The soft-shell clam population has seen a huge decline in the past couple of years. Many clam harvesters are concerned that increased predation and warming waters are playing an integral role in this decrease. The intertidal is hugely important to clam harvesters and the health of the Gulf of Maine; as areas in the mud change, things in the ocean change as well. Pesticide use, litter, carbon emissions, and changing temperatures impact the intertidal, and therefore the rest of the Gulf of Maine. It's important to pay attention to what clam harvesters are observing and the Fishermen's Association aims to support this industry by working with clam harvesters to amplify their concerns, advocate for their industry, and share stories from the mud.
Like many Maine harvesters, clammers are also facing waterfront access issues. Whether it's closures due to biotoxins or grumpy new homeowners, access to the intertidal is reducing. MCFA is dedicated to identifying new and innovative ways to measure the importance of the fishing industry to the state of Maine, whether it's cultural capital or economic impact because the clam industry and other fisheries need to be conserved just as the species in the intertidal and GOM need to be conserved.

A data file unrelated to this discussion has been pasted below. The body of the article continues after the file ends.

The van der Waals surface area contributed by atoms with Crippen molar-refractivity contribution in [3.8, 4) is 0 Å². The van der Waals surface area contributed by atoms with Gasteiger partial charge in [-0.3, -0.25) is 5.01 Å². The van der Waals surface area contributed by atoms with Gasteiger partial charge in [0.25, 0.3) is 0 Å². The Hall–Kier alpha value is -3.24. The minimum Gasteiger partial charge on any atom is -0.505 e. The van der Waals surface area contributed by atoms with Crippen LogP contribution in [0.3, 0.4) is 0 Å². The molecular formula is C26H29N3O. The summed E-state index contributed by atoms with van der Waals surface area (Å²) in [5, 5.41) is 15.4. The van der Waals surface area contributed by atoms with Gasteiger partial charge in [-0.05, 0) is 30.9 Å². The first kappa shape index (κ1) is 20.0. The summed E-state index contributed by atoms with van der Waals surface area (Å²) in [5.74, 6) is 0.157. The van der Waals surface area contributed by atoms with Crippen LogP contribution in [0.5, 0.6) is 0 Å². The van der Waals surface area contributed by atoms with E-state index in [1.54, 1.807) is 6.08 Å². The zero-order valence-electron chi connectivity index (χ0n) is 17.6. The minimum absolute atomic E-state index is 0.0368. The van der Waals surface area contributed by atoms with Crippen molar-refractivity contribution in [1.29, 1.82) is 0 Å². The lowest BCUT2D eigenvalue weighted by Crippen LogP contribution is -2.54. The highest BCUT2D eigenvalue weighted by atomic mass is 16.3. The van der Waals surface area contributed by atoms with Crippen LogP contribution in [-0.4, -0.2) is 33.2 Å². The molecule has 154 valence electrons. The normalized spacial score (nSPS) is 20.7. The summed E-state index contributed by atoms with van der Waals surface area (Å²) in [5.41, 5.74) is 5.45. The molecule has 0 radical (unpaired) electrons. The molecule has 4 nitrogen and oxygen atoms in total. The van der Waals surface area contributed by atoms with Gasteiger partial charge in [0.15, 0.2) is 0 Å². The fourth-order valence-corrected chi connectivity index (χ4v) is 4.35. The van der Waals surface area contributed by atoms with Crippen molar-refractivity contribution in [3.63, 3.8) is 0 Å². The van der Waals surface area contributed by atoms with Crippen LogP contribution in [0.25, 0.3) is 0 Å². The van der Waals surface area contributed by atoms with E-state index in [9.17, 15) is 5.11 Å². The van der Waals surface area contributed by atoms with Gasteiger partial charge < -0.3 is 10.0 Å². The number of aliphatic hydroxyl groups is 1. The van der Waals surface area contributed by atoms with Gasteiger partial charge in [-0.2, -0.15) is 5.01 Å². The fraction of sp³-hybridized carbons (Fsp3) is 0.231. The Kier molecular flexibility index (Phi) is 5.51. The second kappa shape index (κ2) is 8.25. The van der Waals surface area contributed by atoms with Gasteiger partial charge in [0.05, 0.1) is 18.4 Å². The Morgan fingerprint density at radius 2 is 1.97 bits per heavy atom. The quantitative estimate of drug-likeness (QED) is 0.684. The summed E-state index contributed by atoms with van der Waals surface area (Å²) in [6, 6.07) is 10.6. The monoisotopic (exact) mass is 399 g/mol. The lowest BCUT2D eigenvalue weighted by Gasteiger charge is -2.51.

This past March, MCFA participated in the planning process for a listening session and happy hour at Shellfish Focus Day during the Maine Fishermen’s Forum. The goal was to identify needs in the shellfish fishery and facilitate a paired approach for collaborative research between the shellfish industry and the research and management community. Over 30 stakeholders joined this session to discuss topics ranging from mitigating green crabs to monitoring and adapting to harvesting closures from harmful algal blooms, fecal coliform, and strong rain events. The underlining theme across all topics was how to achieve economic resilience in the face of these changes. To read more about the themes and recommendations that emerged from this session, click here.
In an effort to broaden distribution beyond attendees of Shellfish Focus Day, a summary of this session was distributed to DMR, the research community, and coastal municipalities with shellfish ordinances. We also compiled a Maine Bivalve Shellfish Research Compendium. In this environment of declining soft-shell clam landings, collaborative initiatives should continue regionally and throughout the state to share best practices, research results, and identify partnerships and sources of funding in order to conserve our shellfish resources as well as their cultural and economic importance to Maine.